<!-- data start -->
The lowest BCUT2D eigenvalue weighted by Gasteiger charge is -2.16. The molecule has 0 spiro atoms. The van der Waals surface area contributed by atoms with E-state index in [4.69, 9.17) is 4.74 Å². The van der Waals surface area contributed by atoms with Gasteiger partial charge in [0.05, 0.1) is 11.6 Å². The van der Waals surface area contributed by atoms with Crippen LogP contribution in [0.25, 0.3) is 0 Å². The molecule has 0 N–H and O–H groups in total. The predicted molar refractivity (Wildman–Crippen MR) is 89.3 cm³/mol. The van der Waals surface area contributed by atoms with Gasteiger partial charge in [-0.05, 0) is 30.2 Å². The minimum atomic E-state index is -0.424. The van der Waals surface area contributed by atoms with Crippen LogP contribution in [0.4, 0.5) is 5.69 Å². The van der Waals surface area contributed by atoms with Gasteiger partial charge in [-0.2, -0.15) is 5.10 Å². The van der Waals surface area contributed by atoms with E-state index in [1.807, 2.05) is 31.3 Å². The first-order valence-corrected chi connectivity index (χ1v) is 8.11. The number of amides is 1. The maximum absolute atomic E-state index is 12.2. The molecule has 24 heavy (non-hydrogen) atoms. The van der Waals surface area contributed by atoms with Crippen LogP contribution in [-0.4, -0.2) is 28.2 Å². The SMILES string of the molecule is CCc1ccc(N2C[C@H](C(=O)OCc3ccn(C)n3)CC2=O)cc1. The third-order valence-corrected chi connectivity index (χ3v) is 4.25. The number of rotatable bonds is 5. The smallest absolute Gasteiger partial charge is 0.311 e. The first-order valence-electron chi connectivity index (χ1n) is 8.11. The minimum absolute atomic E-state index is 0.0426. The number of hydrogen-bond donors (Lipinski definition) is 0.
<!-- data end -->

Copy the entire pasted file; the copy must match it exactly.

The lowest BCUT2D eigenvalue weighted by Gasteiger charge is -2.16. The molecule has 0 spiro atoms. The van der Waals surface area contributed by atoms with E-state index in [4.69, 9.17) is 4.74 Å². The van der Waals surface area contributed by atoms with Gasteiger partial charge in [0.05, 0.1) is 11.6 Å². The van der Waals surface area contributed by atoms with Crippen LogP contribution in [0.25, 0.3) is 0 Å². The molecule has 0 N–H and O–H groups in total. The predicted molar refractivity (Wildman–Crippen MR) is 89.3 cm³/mol. The van der Waals surface area contributed by atoms with Gasteiger partial charge in [-0.05, 0) is 30.2 Å². The minimum atomic E-state index is -0.424. The van der Waals surface area contributed by atoms with Crippen LogP contribution in [0.4, 0.5) is 5.69 Å². The van der Waals surface area contributed by atoms with Gasteiger partial charge in [-0.2, -0.15) is 5.10 Å². The van der Waals surface area contributed by atoms with E-state index in [1.807, 2.05) is 31.3 Å². The first-order valence-corrected chi connectivity index (χ1v) is 8.11. The number of amides is 1. The maximum absolute atomic E-state index is 12.2. The molecule has 24 heavy (non-hydrogen) atoms. The van der Waals surface area contributed by atoms with Crippen LogP contribution in [-0.4, -0.2) is 28.2 Å². The SMILES string of the molecule is CCc1ccc(N2C[C@H](C(=O)OCc3ccn(C)n3)CC2=O)cc1. The third-order valence-corrected chi connectivity index (χ3v) is 4.25. The number of rotatable bonds is 5. The smallest absolute Gasteiger partial charge is 0.311 e. The first-order valence-electron chi connectivity index (χ1n) is 8.11. The minimum absolute atomic E-state index is 0.0426. The number of hydrogen-bond donors (Lipinski definition) is 0.